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More than four months after Hurricane Maria tore across Puerto Rico, over 450,000 people are still without power. For critical facilities like hospitals, the lack of electricity has meant cutting services and relying on generators until power is restored.

Clean Power

Solar Energy Offers Hope To Some Puerto Rico Hospitals

More than four months after Hurricane Maria tore across Puerto Rico, over 450,000 people are still without power. For critical facilities like hospitals, the lack of electricity has meant cutting services and relying on generators until power is restored.

Originally published on Nexus Media.
By Owen Agnew

More than four months after Hurricane Maria tore across Puerto Rico, over 450,000 people are still without power. For critical facilities like hospitals, the lack of electricity has meant cutting services and relying on generators until power is restored.

Nexus Media joined Vittoria Energy, a team of clean-energy evangelists, for a trip around Puerto Rico in November to learn how healthcare facilities are surviving without electricity and to explore the role solar power is playing in the rebuilding process. Stops included hospitals and clinics in San Juan and Humacao, as well as facilities in smaller mountain towns like Orocovis and Castañer, where power isn’t expected to be restored for months.

In San Juan, the specialty clinics run by the University of Puerto Rico’s School of Medicine get more than 90,000 visits in a typical year. Patients come from all over the island, many of them without insurance. The clinics closed for almost a month after Maria and then reopened with limited services. Onsite generators couldn’t power all the facilities— as of November, the children’s psychiatry clinic was still closed.

Elsewhere, generators provide sufficient power but are prone to breaking down. Castañer General Hospital, which serves 11,000 people in the mountainous Lares district, installed a new generator before Maria hit, which allowed it to stay open. But after running for weeks, the generator started to leak coolant.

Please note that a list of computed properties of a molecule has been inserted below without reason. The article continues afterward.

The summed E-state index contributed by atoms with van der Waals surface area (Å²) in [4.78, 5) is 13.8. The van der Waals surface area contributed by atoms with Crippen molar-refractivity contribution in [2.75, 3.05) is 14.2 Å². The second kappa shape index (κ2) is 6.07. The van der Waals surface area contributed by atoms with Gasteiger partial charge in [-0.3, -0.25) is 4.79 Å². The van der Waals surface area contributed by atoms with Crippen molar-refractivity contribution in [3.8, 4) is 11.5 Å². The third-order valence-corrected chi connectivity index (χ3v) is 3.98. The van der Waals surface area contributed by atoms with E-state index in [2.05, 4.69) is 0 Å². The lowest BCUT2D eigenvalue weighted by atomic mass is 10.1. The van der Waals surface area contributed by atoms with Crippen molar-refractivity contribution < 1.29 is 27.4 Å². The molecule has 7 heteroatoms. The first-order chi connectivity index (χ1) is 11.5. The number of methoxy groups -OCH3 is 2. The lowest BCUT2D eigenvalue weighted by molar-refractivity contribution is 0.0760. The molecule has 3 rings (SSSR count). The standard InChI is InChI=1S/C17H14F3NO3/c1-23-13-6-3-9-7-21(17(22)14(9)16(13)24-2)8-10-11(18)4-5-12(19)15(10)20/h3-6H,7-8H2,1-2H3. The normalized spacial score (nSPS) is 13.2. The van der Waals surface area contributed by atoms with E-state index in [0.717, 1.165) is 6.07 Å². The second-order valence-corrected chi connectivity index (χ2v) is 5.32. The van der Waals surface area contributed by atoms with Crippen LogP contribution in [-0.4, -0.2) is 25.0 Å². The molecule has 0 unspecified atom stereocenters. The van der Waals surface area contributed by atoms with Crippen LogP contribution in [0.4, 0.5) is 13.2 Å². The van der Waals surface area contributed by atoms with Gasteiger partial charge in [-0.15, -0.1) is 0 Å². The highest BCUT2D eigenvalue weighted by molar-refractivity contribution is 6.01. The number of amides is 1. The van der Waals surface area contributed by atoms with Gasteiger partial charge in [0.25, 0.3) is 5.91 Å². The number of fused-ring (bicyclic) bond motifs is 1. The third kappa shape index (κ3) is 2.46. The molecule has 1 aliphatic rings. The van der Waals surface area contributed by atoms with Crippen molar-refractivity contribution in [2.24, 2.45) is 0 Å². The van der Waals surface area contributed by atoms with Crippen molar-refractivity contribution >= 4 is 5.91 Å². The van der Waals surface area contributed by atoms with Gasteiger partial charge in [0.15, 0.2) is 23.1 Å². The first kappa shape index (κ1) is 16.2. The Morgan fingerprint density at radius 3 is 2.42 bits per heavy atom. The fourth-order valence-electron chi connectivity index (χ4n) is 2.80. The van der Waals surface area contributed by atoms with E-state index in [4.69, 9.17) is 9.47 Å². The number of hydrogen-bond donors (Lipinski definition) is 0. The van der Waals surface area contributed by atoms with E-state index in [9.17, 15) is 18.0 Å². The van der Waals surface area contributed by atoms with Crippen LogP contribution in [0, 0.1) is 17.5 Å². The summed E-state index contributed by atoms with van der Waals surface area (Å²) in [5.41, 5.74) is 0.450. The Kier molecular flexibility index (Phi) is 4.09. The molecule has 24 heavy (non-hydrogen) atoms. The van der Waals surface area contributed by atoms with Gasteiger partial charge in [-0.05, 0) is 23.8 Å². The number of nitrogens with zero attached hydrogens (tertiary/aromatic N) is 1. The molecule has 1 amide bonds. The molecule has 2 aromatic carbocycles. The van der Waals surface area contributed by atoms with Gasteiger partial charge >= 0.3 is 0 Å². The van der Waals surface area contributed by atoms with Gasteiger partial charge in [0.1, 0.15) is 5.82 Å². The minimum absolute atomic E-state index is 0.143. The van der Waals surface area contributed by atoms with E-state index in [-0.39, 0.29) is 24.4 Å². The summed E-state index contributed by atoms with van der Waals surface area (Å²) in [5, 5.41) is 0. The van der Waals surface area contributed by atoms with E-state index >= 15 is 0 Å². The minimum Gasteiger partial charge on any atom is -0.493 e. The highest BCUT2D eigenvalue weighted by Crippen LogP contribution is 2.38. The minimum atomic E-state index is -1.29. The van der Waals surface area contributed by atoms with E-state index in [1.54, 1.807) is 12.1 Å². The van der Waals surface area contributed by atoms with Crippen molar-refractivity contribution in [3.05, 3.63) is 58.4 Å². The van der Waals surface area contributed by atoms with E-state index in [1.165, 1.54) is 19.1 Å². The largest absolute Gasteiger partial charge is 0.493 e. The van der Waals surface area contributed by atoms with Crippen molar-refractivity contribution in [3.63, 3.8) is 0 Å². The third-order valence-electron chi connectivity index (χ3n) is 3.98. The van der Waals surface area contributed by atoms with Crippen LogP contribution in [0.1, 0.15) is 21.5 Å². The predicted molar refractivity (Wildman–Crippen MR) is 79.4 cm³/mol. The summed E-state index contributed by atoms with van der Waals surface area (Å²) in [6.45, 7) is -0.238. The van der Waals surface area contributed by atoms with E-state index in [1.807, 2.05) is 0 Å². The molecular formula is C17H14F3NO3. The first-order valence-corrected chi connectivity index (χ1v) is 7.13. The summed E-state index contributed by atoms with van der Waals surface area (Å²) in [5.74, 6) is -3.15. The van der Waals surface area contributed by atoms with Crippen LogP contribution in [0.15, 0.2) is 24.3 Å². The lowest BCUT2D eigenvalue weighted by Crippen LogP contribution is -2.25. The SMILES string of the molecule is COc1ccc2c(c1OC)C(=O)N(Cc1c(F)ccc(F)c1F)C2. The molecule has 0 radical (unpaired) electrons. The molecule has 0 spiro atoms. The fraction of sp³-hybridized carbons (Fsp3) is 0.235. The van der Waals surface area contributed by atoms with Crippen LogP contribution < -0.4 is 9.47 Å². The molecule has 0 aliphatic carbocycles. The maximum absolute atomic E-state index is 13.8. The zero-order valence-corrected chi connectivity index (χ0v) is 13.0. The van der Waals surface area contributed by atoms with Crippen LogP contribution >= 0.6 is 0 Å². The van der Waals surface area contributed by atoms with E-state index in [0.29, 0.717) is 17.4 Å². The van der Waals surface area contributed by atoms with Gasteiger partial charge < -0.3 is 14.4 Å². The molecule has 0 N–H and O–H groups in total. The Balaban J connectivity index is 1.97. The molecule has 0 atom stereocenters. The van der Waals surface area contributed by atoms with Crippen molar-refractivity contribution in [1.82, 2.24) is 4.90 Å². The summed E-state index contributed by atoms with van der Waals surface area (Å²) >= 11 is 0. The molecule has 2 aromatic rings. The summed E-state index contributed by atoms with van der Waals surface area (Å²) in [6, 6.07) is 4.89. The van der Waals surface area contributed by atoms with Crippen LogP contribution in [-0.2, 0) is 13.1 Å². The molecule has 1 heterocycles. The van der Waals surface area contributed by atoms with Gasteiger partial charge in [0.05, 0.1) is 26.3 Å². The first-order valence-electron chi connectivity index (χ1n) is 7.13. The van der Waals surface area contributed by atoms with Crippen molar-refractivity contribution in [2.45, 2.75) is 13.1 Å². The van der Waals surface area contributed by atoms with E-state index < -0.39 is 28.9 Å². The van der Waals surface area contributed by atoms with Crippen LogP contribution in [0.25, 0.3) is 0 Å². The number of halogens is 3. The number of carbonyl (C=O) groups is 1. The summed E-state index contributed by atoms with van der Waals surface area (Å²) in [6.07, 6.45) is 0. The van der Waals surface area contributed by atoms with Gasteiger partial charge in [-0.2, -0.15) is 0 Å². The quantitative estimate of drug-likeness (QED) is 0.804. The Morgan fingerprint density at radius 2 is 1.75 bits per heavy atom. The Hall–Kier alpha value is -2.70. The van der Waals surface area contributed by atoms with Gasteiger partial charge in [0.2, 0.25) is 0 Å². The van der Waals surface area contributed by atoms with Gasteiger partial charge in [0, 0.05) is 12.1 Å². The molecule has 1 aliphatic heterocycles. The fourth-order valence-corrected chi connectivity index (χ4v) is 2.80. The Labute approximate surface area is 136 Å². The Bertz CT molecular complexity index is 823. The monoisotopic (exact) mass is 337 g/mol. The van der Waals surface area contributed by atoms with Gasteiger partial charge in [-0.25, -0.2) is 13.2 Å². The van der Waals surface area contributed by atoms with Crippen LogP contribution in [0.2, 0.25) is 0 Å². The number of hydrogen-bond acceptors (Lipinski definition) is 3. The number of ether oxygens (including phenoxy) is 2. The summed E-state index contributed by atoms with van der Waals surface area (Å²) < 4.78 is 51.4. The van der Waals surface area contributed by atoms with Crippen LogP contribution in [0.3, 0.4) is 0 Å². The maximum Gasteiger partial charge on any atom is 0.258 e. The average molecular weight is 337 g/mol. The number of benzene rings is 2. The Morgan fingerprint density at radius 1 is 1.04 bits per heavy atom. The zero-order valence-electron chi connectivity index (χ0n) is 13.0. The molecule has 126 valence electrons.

“The day that generator started failing, it was the worst day of my life,” said Adrian Gonzalez, the hospital’s chief operating officer, who is responsible for keeping the power on. Federal relief workers gave the hospital a backup generator, which allowed workers to repair the leaky generator. But getting technicians up from San Juan to work on the generator was yet another challenge, and the stress of keeping the lights on still keeps Gonzalez up at night.

“Generators could fail at any time,” Gonzalez said. “As soon as we get power back, we’re going to be able to normalize our operations and focus on things we haven’t been able to do.”

In parts of the country, however, administrators are turning to a high-tech solution. At a small children’s hospital in San Juan, Tesla installed an array of solar panels and batteries in the parking lot. The hospital’s administrator, Juliana Rivera, said she would like the array to continue powering the hospital even after Puerto Rico Electric Power Authority (PREPA) restores service.

“Right now, the reality is that PREPA is so unstable, I’d rather be off the grid,” Rivera said. “We want to make this a permanent solution.”

Restoring power is the first step. Building a more resilient grid is next. José Roman, head of the Energy Commission, which oversees PREPA, has expressed interest in investing in renewable power from distributed sources, like the solar array at the children’s hospital. But Governor Ricardo Rosselló recently announced plans to privatize PREPA, and it’s unclear what role the Energy Commission will have, or even if it will continue to exist.

In the meantime, for hospitals still without consistent power, the task of generating electricity is an ongoing distraction from the necessary work of treating patients.

Reprinted with permission.

 

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